I stop in on my way to picking up the bike from Blazing Saddles, and the exhibit gives me an excellent foundation for appreciating what I will see during the ride.
It’s also where a few of the marvelous San Francisco cable cars begin and end – be prepared for a 20-30 minute wait on a line but it is so worth it and is an excellent way to either arrive at Fisherman’s Wharf or finish off the day. The one-way fare is $7. (Locals can’t get on so it is almost exclusively tourists who ride the cable car.)
Also try to visit the Cable Car Museum, located in the historic Washington/Mason cable car barn and powerhouse. (Cable Car Museum, 1201 Mason Street, San Francisco, CA 94108, 415-474-1887, www.cablecarmuseum.org.
The ferry pulls away from Tiburon © 2017 Karen Rubin/goingplacesfarandnear.com.
Pier Market Seafood Restaurant at Pier 39
Pier 39, which is celebrating its 39th anniversary in 2017, is a tourist mecca with scores of fun shops and restaurants such as the Hard Rock Café (especially fun during this Summer of Love celebration, we noticed live music going on; also, check out the autographed Grateful Dead guitar, a painting of Jerry Garcia by Grace Slick of the Jefferson Airplane, Jerry Garcia’s bomber jacket, Jimi Hendrix’ jacket and one of the last photos of Janice Joplin, www.hardrock.com/cafes/san-francisco/).
This trip we enjoyed dinner at the Pier Market Seafood Restaurant, heralded for its New England clam chowder, Mesquite-grilled seafood, and lovely setting with views of the Bay, waterfront and resident sea lions.
Pier Market Seafood is one of the Simmons family’s restaurants in San Francisco (Fog Harbor Fish House, and Wipeout Bar & Grill are the others), offering menus that showcase all sustainable seafood offerings aligned with the Monterey Bay Aquarium’s “Seafood Watch” guidelines.
“We undertook this transition based on a commitment to best practices, even in the absence of any specific demand from our customers,” Scooter Simmons commented. “It was important to our family and everyone in our company to do the right thing and lead by example. There are surprisingly few area restaurants that have made this choice.”
Three generations of Simmons’ are a part of the history of San Francisco’s hospitality industry. Warren Simmons was the creator and developer of PIER 39, which opened in 1978, and his son, Scooter, daughter-in-law, Nancy, and his grandchildren, Nicki and Ryan, now work running the four Pier 39 businesses still owned by the family.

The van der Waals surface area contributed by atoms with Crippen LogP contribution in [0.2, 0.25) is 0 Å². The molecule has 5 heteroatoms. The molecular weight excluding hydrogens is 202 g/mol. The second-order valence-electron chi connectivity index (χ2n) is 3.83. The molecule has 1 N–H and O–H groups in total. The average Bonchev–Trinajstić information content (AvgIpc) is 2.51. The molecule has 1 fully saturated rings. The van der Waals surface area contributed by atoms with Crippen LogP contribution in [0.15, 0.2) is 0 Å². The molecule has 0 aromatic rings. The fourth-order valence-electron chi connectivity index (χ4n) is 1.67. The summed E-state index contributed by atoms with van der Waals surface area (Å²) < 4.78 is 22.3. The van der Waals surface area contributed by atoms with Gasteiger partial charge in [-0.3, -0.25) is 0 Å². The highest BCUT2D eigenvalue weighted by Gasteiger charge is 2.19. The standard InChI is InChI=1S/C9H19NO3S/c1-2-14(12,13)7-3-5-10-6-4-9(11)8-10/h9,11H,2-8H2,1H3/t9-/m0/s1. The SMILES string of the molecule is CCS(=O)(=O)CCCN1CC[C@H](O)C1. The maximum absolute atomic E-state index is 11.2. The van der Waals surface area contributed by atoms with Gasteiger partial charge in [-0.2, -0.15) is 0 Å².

Pier Market Seafood at Pier 39 is very proud of its Cioppino, a classic San Francisco dish © 2017 Karen Rubin/goingplacesfarandnear.com
Menu highlights include garlic roasted whole crab, fresh seafood cioppino, mesquite grilled lobster tail, red curry steamed mussels, Anchor Steam battered fish and chips and Pier Market’s award winning clam chowder.
In addition to the sourcing of sustainable ingredients for all seafood dishes the menu reflects seasonality, the use of local purveyors, generous portions, and moderate (“non-tourist”) pricing (mains are priced from around $11 to $30). Pier Market Seafood offers a diverse selection of libations including a wine list that emphasizes California vintages and handcrafted classic, contemporary and signature cocktails, plus intriguing non-alcoholic beverages including a strawberry basil mojito.
The selections are wonderful for sharing, especially the starters like sourdough garlic bread, garlic fries (crispy fries tossed with fresh garlic, herbs and topped with parmesan cheese); Crispy Scallops (house-breaded and served with roasted jalapeño aioli); fried calamari coated with sweet & sour sauce; crab cakes, a house specialty, served with a Cajun rémoulade; clams steamed in garlic, butter and white wine; steamed mussels prepared with onions and peppers in a red curry coconut broth.
The restaurant is also very proud of its Cioppino, a classic San Francisco dish, a tomato based seafood stew with fresh fish, mussels, clams, shrimp and crab served over pasta ( for a few dollars more, they remove the crab from the shell).
The menu offers tremendous variety and selections – meats to salads, sandwiches, pastas – and the ambiance is casual, pub-ish, great after a day of sightseeing. The restaurant serves until 10 pm.
One hour free validated parking in an easily accessed and conveniently located garage adds to the allure of the dining experience.
(Pier Market Seafood, Pier 39. San Francisco, CA 94133, 415-989-7437, piermarket.com/).
For more help planning a visit to San Francisco, contact San Francisco Travel. 415-391‑2000, www.sftravel.com.